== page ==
Premature ejaculation (PE) occurs when a man ejaculates sooner during sexual intercourse than they or their partner would like. As long as it happens infrequently, it’s no cause for concern. However, if you regularly ejaculate sooner than you and your partner wish—such as before intercourse begins or shortly afterward it can become a frustration.
Premature ejaculation is a common sexual complaint and, although estimates vary, as many as 1 out of 3 men may be affected by this problem at some time in their lives.
There is no sole cause for this issue as both psychological and biological factors can play a role in premature ejaculation. Although many men feel embarrassed to talk about it, premature ejaculation is a common and treatable condition.
Psychosocial techniques are proving especially adept at improving sex for men with PE.
Common Symptoms of PE:
Ejaculation occurs much sooner than both partners wish, resulting in stress or concern. The problem may occur in other sexual situations such as masturbation.
Classifications of PE:
Lifelong (primary) premature ejaculation is characterized by the following:
- Ejaculation that always or nearly always occurs within one minute of vaginal penetration
- The inability to delay ejaculation on all or nearly all vaginal penetrations
- Negative personal consequences, such as stress, frustration or the avoidance of sexual intimacy
Acquired (secondary) premature ejaculation is similar to the primary but with one key difference:
- Secondary ejaculation develops after you’ve had previous, satisfying sexual relationships without ejaculatory problems
When to Seek Professional Help:
Discuss with your therapist if you are experiencing and are concerned with the above symptoms. Although you may feel you should be able to fix the problem yourself, you may need special treatment in order to achieve a satisfying sex life. For some men, however, a conversation with your therapist may be one of reassurance; the discussion could be one that convinces you that your occasional premature ejaculation is normal—or possibly not even premature as the average time from the beginning of intercourse to ejaculation is generally about five minutes.
Whether it is alone, with a partner or a combination of both, PE is generally considered to be a psychological concern and a sex therapist will do a thorough assessment to rule out any physical or biological factors that may be contributing to PE.
Some doctors believe that early sexual experiences may establish a pattern that can be difficult to change later in life, such as:
- Situations in which you feel rushed to finish or are obligated to hurry
- Guilty feelings that increase your tendency to rush through sexual encounters
Other factors that can play a role are:
Erectile dysfunction: Men who are anxious about obtaining or maintaining their erection during sexual intercourse may form a pattern of rushing to ejaculate, which can be difficult to change.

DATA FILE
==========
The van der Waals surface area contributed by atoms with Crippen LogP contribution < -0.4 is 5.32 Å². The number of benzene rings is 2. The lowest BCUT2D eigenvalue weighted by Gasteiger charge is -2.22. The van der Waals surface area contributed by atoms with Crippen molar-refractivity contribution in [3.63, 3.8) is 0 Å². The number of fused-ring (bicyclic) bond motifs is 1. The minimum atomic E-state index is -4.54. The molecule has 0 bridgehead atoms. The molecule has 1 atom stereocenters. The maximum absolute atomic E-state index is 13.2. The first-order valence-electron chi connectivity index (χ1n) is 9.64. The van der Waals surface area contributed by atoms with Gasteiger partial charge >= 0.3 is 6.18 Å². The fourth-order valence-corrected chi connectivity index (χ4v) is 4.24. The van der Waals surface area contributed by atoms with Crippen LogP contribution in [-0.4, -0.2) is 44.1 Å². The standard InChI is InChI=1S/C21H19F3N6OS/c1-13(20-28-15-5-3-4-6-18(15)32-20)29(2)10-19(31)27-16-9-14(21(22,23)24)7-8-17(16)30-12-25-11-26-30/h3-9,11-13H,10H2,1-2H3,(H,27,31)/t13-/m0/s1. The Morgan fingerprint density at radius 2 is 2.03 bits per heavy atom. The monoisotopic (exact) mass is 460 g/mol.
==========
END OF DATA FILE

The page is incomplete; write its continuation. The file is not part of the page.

Anxiety: Many men experiencing premature ejaculation have problems with anxiety—either specifically about sexual performance or related to other issues.
Relationship problems: If you have had satisfying sexual relationships with other partners in which premature ejaculation happened infrequently or not at all, it’s likely that interpersonal issues between you and your current partner are contributing to the problem.
Treatments and Medication:
Treatment options for premature ejaculation include sexual therapy, medications and psychotherapy and are very effective.
Medications: Certain antidepressants such as PRILIGY is used to treat premature ejaculation. Although PRILIGY is not specifically approved by the Food and Drug Administration to treat premature ejaculation, it can be used for this purpose but although increased ‘staying power’ is reported generally, there can be side effects and most men do not want to be dependent on an antidepressant for PE.
Psychosocial cures: A hand-held battery operated stimulating device called PROLONG has also shown promising results in scientific research. PROLONG is an adaptation of the “Stop-Start” technique first used to help men with PE; instead of hand masturbation the vibrating device is held against the underside of the head of the penis. The literature specifies that this is ideally a programme of treatment and suggests therapy such as CBT/Sex therapy to run concurrently. I agree with this approach as men often need help in mastering techniques and giving feedback about the exercises; remember that underlying PE is anxiety and therefore it’s predominantly a psychological concern that can be very helpful to talk through. For more information on this treatment and premature ejaculation visit http://www.prolongshop.com.